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A dust-free facility to handle the campus nanoscale boom
By mid-November 2007, before much of the equipment had even arrived, science faculty members on the Middle Campus were regularly making the 1.5 mile trek from their labs to a new, and long-awaited, “clean room,” which occupies much of the second floor of the Kenny-Cottle Library on the Newton Campus. “Everyone in my lab is over there several times a week,” Physics Department Chair Michael Naughton said at the time.
This lively interest in a 1,500-square-foot space housing an array of specialized scientific tools in a virtually dust-free atmosphere betokens the rise of a field called nanotechnology, which involves the construction of tiny electronic and mechanical devices sized between one and 100 nanometers. (One nanometer, a billionth of a meter, is the size of 10 atoms laid end to end, or one eighty-thousandth the diameter of a human hair.) Nanoscale devices have to be made in an ultra-clean setting because contamination with a single dust speck can render them useless, according to Naughton.
Given this constraint, what’s the benefit of working on the nanoscale? “When you get down to that size, you’re getting down to the scale on which [biological] events occur,” says Thomas Chiles, biology department chair, “and so it’s much easier to study [biology]” at that scale. Moreover, says Chiles, many nanostructures are bio-compatible—they are non-toxic to living cells—and may be just right for medical uses, such as drug delivery. One frequent clean room visitor, Dong Cai, a research associate professor of biology, is working with Chiles on a biosensor that uses nanostructures to detect pathogens and chemical contaminants. Potential applications include medical testing, food safety, military surveillance, and quality control in the pharmaceutical industry.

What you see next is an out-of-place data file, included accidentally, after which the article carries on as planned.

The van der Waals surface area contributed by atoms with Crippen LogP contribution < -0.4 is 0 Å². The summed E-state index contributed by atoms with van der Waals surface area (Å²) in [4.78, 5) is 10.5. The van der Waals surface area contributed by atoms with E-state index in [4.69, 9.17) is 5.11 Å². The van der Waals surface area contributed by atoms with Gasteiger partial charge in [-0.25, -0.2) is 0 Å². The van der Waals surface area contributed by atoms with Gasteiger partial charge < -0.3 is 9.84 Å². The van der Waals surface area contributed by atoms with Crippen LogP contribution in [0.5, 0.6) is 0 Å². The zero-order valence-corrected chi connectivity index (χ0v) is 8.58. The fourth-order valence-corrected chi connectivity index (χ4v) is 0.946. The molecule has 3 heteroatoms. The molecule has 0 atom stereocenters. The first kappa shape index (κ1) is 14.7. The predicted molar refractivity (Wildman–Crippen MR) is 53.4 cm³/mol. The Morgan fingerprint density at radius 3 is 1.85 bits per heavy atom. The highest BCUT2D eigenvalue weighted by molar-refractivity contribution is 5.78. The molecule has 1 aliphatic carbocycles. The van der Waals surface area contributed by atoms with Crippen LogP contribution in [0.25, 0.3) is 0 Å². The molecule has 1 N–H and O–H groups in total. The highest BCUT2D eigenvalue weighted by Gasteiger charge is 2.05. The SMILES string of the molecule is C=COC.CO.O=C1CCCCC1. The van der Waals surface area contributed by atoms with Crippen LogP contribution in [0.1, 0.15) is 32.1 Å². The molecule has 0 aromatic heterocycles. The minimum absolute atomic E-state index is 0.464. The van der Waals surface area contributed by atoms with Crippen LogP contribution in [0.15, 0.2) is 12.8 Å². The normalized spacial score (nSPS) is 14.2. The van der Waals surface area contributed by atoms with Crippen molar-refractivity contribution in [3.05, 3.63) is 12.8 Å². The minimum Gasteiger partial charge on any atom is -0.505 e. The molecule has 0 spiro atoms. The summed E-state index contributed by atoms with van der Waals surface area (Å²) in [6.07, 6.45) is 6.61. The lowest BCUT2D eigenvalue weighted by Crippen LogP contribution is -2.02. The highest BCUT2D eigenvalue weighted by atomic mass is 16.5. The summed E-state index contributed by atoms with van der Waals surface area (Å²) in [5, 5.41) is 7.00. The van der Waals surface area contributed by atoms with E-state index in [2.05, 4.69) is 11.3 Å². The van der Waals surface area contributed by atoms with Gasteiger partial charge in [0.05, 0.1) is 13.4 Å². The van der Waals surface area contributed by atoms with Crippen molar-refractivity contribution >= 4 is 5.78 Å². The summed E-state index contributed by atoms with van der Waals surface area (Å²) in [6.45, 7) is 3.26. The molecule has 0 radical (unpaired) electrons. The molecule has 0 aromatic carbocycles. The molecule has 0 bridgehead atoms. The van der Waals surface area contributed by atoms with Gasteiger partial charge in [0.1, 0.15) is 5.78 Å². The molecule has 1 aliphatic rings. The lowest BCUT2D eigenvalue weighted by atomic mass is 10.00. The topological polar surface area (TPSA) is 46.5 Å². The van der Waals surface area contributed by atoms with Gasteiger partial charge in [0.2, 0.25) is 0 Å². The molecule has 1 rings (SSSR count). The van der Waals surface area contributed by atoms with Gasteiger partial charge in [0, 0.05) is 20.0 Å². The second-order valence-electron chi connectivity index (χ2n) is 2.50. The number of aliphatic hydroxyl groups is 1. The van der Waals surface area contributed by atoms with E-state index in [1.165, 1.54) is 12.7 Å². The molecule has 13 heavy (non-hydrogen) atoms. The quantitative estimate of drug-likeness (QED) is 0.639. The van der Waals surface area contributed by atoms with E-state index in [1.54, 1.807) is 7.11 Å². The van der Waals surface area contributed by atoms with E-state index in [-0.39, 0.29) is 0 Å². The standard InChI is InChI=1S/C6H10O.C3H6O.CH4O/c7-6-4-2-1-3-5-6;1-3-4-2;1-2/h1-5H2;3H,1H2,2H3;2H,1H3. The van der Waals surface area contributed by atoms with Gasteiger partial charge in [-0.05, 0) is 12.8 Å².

Another lure of working on the nanoscale involves the novel properties of nanoscale objects. For instance, because light has a nanoscale wavelength, nano-scale devices are ideal for collecting and manipulating light. Naughton, who led the four-year effort to fund and build the clean room, at a cost of $7.6 million, uses the new facility to experiment with tiny light-absorbing antennas that he hopes will form the basis for a treatment for blindness. He traces the beginnings of nanotechnology to the computer chip industry, which developed the tools for building tiny circuitry in the middle 1980s. After years of incubation, he says, the field is now “exploding.”
The field has in fact been expanding at Boston College, with scientists in physics, biology, and chemistry working alone and collaboratively on nanoscale projects. Before the clean room opened, Boston College scientists were forced to rent time at the MIT, Harvard, and Cornell clean rooms, where off-campus users have to make reservations, sometimes months in advance. Borrowing another institution’s clean room “has severe limitations,” Naughton says. “You go there, make a bunch of things, put them in a car or plane, and have them possibly degraded or ruined on the trip home. Then you set up a bunch of tests in your lab and discover ‘that parameter should have been 7 instead of 8. Let’s schedule more time four months from now.'” Naughton adds that in recent years the University’s lack of a clean room made it harder to recruit science faculty.